Li et al. [31] suggested that the best parameters of SD-OCT technique for discriminating normal from early glaucoma were average thickness for RNFL thickness parameters. Leite et al. [32] reported that the largest pooled AUCs were average thickness, inferior quadrant thickness and superior quadrant thickness. Disease severity was found a significant effecting factor in the detection of glaucoma [32]. Jeoung et al. [33] found no significant difference between the AUROCs for the best parameters of the Cirrus OCT (inferior thickness) and Stratus OCT (7 o’clock sector). Previous studies have mostly reported that RNFL thickness in inferior quadrant and RNFL average thickness have the best performance to discriminate healthy eyes from glaucomatous eyes [12,25,26,29-31,33]. In our study, we found RNFL thickness in superior quadrant as the best parameter to distinguish glaucomatous eyes. Lee et al. [34] determined the rate of RNFL thinning in affected clock hour sectors had the highest ability to discriminate stable RNFL thinning than progressive RNFL thinning (sensitivity of 62%, specificity ≥ 80%). Schulze et al. [12] evaluated the diagnostic ability of retinal ganglion cell complex, macular thickness, peripapillary RNFL thickness and optic nerve head parameters with SD-OCT in open angle glaucoma patients, patients with OHT and normal subjects. The parameters who have best diagnostic ability in the comparison between glaucoma patients and normal subjects was reported cup disc ratio, RNFL average thickness, and ganglion cell complex global loss volume, respectively. There were no differences between patients with OHT and normal subjects in optic nerve head, RNFL and ganglion cell complex [12].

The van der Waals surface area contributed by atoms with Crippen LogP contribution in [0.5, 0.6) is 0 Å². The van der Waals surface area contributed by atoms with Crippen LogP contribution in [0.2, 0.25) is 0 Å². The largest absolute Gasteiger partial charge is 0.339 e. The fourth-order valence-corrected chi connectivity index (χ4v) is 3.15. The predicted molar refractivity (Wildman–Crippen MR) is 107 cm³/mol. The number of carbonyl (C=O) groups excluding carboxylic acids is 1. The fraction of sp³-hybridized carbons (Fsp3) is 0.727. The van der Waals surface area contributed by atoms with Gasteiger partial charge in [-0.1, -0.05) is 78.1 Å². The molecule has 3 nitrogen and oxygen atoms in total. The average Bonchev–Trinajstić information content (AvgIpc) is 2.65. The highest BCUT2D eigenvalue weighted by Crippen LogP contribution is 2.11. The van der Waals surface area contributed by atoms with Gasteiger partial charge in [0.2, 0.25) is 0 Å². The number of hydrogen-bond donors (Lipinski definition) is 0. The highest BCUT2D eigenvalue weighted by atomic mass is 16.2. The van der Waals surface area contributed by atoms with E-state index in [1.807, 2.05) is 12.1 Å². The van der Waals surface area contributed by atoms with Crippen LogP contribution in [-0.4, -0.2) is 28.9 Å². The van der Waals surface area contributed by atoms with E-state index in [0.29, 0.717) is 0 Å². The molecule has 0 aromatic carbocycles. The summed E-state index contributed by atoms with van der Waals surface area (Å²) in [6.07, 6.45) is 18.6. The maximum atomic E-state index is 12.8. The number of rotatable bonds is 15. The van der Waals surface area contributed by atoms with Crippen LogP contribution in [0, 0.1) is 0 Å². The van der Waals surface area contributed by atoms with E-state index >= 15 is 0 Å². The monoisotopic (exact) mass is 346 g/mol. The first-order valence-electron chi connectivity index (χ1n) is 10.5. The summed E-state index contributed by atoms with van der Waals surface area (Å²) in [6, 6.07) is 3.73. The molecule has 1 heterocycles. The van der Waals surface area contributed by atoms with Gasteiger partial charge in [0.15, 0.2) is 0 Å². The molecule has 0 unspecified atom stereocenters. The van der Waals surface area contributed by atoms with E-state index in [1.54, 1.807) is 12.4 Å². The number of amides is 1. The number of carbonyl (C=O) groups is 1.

We assessed the diagnostic ability of SD-OCT to distinguish between glaucomatous eyes from normal eyes. In our study, the best parameter to differentiate glaucoma from healthy controls was found as RNFL thickness in the superior quadrant. Our AUC results suggest that the RNFL thickness in the superior quadrant was the most useful parameter for detecting changes in RNFL thickness in glaucomatous eyes. The following parameters were RNFL global average thickness and RNFL thickness in inferior quadrant. In this study, according to the RNFL thickness in superior quadrant, which has the largest pooled AUC, we found that Cirrus HD-OCT had a sensitivity of 77% and a specificity of 87%.